“Having things in common” is a standard box to check when it comes to romantic relationships — we either comment on how many shared interests a couple has or marvel at how many they don’t (and for the latter, we shrug and say, “Well, opposites attract!”). But in his latest column for The Guardian, Oliver Burkeman argues that, according to the bulk of existing scientific evidence on romantic relationships, neither of those things are exactly true. Compatibility, at least in the “having stuff in common” sense, is a standard dating criterion you’re probably better off ignoring.
For all the boasts some dating sites may make about their unique personality-matching questionnaires and algorithms, there’s little evidence that sharing a lot of interests or traits with someone makes a successful relationship more likely. And that’s not because “opposites attract”, either; it’s simply that it’s not very important whether or not your interests and traits match a prospective partner’s.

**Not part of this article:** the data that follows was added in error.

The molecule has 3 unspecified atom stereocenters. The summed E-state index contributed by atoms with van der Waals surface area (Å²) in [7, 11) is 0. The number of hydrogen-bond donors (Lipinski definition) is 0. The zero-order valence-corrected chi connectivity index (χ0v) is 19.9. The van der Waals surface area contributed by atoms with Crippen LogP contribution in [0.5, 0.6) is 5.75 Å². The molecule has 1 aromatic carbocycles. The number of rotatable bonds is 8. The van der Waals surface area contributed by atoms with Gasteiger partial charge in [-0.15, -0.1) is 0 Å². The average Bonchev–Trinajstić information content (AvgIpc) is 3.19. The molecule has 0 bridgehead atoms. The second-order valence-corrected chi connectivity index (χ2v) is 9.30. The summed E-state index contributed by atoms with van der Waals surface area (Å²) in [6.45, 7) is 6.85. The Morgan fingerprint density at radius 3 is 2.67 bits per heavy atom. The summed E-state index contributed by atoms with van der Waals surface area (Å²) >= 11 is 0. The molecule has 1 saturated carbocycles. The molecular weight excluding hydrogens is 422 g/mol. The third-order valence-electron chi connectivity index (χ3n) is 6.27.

It seems that the only time compatibility really becomes an issue is when couples start to worry about whether they don’t have enough of it, Burkeman writes, citing research on married couples from the University of Texas at Austin. What matters much more than some list of shared interests, or whether or not the two of you are opposite in exactly the right ways, is likely how well you communicate with each other, and how willing you are to give the relationship a shot. It’s some solid relationship advice from Burkeman, a guy who just wrote a whole column on how you should mostly ignore relationship advice.